• Check your credit reports at regular intervals. Inform the credit bureaus in the case of any fraud.

  • Keep photocopies of your credit card or debit card in a secure place. It’ll help you in case the card is lost or stolen.

  • Keep track of your savings and expenses.

  • Use automatic deposit option for your payroll, Social Security, and other federal benefits checks. To sign up, you can call at (800) 333-1795.

  • Examine your credit score every month.

  • Try to carry fewer cards and money in your wallet.

  • Be alert while you hand over your credit card to waiters because the swiping machine might contain skimming device.

# A quick help

  • Where do you report an identity theft?

  • You can contact the Federal Trade Commission (FTC) to report an identity theft. If you have been a victim of identity theft, then call at 877-438-4338 and file a complaint. It is FTC’s identity theft hotline number.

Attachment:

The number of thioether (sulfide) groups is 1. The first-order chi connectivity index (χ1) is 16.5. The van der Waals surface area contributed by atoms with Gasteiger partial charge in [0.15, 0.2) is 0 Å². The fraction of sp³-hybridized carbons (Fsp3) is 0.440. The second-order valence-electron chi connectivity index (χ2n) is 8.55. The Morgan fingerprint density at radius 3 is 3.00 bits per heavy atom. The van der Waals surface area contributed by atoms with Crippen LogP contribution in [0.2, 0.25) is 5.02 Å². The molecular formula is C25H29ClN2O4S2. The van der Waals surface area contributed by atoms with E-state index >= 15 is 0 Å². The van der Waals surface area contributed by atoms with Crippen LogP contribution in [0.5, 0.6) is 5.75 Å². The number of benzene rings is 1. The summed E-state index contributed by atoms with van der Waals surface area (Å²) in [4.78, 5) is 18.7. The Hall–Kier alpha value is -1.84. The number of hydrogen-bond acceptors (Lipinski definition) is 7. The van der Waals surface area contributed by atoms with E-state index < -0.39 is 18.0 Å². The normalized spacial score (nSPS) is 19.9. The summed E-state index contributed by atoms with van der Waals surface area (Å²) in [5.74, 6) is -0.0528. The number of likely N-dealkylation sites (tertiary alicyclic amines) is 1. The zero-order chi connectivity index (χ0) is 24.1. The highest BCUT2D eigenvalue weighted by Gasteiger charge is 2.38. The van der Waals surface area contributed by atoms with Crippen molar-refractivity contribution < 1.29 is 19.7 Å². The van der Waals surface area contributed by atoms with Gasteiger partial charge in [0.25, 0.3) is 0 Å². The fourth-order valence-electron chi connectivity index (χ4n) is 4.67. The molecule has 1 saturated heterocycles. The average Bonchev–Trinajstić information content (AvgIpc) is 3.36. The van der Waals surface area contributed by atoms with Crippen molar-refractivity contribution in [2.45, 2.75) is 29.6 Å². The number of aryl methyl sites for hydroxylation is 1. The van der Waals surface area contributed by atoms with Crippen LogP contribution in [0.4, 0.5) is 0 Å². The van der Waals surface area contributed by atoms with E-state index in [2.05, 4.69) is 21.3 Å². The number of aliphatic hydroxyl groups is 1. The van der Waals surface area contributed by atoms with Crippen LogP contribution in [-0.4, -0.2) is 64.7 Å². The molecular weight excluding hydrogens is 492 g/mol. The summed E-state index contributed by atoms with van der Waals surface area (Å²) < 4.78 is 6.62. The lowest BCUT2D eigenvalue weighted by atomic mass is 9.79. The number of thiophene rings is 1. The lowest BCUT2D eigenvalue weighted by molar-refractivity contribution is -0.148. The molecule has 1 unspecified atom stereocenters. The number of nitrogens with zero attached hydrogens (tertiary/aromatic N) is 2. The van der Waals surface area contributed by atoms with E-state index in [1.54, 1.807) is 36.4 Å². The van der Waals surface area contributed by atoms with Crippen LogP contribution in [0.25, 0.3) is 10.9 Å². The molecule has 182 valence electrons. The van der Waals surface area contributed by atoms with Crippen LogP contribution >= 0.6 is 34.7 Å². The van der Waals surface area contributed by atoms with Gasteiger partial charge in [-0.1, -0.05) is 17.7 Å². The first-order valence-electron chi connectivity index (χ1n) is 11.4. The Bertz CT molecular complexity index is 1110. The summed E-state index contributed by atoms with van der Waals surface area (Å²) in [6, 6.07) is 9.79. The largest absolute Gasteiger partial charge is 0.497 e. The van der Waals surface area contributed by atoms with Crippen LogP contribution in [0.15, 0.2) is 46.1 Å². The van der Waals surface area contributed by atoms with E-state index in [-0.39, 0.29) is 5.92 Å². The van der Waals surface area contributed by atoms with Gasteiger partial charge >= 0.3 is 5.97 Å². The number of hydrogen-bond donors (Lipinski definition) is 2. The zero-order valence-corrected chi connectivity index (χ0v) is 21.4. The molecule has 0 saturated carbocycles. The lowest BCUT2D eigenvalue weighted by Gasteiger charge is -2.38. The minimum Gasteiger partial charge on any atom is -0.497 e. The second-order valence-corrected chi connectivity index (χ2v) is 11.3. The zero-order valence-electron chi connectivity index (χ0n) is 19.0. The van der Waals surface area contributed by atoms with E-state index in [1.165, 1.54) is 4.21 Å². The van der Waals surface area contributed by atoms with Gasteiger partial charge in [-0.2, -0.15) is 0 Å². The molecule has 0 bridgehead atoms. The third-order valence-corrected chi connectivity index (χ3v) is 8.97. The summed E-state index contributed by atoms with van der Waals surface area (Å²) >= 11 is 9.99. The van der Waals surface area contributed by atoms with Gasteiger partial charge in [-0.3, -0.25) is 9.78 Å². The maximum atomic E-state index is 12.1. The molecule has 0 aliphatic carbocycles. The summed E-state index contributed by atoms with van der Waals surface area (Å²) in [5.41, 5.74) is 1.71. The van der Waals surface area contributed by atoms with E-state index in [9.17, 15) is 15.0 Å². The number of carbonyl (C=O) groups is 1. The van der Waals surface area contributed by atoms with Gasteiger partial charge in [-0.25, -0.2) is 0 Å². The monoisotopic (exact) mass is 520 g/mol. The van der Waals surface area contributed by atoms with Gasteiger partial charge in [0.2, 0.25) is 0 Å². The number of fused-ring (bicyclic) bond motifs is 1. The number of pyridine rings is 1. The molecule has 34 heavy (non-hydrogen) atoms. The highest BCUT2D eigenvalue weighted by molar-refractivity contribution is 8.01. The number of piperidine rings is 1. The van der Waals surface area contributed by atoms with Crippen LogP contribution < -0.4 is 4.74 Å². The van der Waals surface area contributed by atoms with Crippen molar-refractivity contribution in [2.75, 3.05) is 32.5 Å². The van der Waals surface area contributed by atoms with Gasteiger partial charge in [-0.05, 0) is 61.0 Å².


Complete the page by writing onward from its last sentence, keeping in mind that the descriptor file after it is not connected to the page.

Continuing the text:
# A final tip

Whenever you don’t feel like taking steps against fraud, keep this thing in mind – “Prevention is better than cure.” Scammers are always ready to cheat you. Your carelessness will only harm you. So, you must take precautionary measures before it’s too late. Remember, your identity is your hallmark. Don’t let others play with it!

I hope I’m able to guide you against identity theft and credit card fraud. I would love if you guys share your experiences and thoughts with me.

Gen Y Finance Guy

Hey, I’m Dom - the man behind the cartoon. You’ll notice that I sign off as "Gen Y Finance Guy" on all my posts, due to the fact that I write this blog anonymously (at least for now). I like to think of myself as the Chief Freedom Officer here of my little corner of the internet. In the real world, I’m a former 30-something C-Suite executive turned entrepreneur turned capital allocator. I am trying to humanize finance by sharing my own journey to Financial Freedom. I believe in total honesty and transparency. That is why before I ever started blogging, I decided that I would share all of my own financial stats. I do this not to brag, but instead to inspire motivate, and also to hold myself accountable. My goal is to be a beacon of hope, motivation, and inspiration, for you, the reader, by living life by example and sharing it all here on the blog. My sincere hope is that you will be able to learn from me - both from my successes and my failures! Read More